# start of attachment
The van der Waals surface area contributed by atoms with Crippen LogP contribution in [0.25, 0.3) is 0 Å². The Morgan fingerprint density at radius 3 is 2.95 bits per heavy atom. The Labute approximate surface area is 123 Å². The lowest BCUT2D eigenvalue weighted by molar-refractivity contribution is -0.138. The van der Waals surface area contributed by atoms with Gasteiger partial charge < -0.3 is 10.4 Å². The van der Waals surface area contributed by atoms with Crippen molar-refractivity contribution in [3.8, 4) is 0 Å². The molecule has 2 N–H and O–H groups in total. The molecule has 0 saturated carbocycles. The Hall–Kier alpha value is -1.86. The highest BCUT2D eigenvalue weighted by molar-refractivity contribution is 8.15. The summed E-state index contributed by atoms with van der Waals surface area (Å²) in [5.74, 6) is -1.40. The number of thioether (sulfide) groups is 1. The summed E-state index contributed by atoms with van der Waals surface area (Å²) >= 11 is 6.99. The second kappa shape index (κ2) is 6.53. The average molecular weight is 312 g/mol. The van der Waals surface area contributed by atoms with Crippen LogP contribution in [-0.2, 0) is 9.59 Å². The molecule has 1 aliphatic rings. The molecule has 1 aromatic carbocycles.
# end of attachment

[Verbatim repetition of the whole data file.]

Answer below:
The van der Waals surface area contributed by atoms with Crippen LogP contribution in [0.25, 0.3) is 0 Å². The Morgan fingerprint density at radius 3 is 2.95 bits per heavy atom. The Labute approximate surface area is 123 Å². The lowest BCUT2D eigenvalue weighted by molar-refractivity contribution is -0.138. The van der Waals surface area contributed by atoms with Gasteiger partial charge < -0.3 is 10.4 Å². The van der Waals surface area contributed by atoms with Crippen molar-refractivity contribution in [3.8, 4) is 0 Å². The molecule has 2 N–H and O–H groups in total. The molecule has 0 saturated carbocycles. The Hall–Kier alpha value is -1.86. The highest BCUT2D eigenvalue weighted by molar-refractivity contribution is 8.15. The summed E-state index contributed by atoms with van der Waals surface area (Å²) in [5.74, 6) is -1.40. The number of thioether (sulfide) groups is 1. The summed E-state index contributed by atoms with van der Waals surface area (Å²) >= 11 is 6.99. The second kappa shape index (κ2) is 6.53. The average molecular weight is 312 g/mol. The van der Waals surface area contributed by atoms with Crippen LogP contribution in [-0.2, 0) is 9.59 Å². The molecule has 1 aliphatic rings. The molecule has 1 aromatic carbocycles.